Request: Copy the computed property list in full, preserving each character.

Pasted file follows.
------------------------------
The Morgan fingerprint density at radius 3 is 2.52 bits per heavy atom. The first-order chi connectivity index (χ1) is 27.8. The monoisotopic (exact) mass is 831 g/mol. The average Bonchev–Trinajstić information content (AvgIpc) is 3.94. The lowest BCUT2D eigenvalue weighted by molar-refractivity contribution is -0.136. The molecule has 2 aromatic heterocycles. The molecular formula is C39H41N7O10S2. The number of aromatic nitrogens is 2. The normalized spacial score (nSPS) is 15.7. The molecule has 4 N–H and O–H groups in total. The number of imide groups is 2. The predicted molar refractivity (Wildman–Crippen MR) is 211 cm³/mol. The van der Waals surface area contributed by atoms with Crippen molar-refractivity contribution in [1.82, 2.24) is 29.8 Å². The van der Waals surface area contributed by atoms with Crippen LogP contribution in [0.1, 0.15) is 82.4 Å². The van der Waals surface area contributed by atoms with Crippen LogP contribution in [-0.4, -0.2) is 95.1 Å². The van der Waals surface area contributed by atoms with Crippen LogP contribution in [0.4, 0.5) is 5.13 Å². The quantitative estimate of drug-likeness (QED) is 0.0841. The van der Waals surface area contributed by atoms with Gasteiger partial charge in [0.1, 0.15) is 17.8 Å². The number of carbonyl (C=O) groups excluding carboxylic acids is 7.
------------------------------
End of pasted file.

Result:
The Morgan fingerprint density at radius 3 is 2.52 bits per heavy atom. The first-order chi connectivity index (χ1) is 27.8. The monoisotopic (exact) mass is 831 g/mol. The average Bonchev–Trinajstić information content (AvgIpc) is 3.94. The lowest BCUT2D eigenvalue weighted by molar-refractivity contribution is -0.136. The molecule has 2 aromatic heterocycles. The molecular formula is C39H41N7O10S2. The number of aromatic nitrogens is 2. The normalized spacial score (nSPS) is 15.7. The molecule has 4 N–H and O–H groups in total. The number of imide groups is 2. The predicted molar refractivity (Wildman–Crippen MR) is 211 cm³/mol. The van der Waals surface area contributed by atoms with Crippen molar-refractivity contribution in [1.82, 2.24) is 29.8 Å². The van der Waals surface area contributed by atoms with Crippen LogP contribution in [0.1, 0.15) is 82.4 Å². The van der Waals surface area contributed by atoms with Crippen LogP contribution in [-0.4, -0.2) is 95.1 Å². The van der Waals surface area contributed by atoms with Crippen LogP contribution in [0.4, 0.5) is 5.13 Å². The quantitative estimate of drug-likeness (QED) is 0.0841. The van der Waals surface area contributed by atoms with Gasteiger partial charge in [0.1, 0.15) is 17.8 Å². The number of carbonyl (C=O) groups excluding carboxylic acids is 7.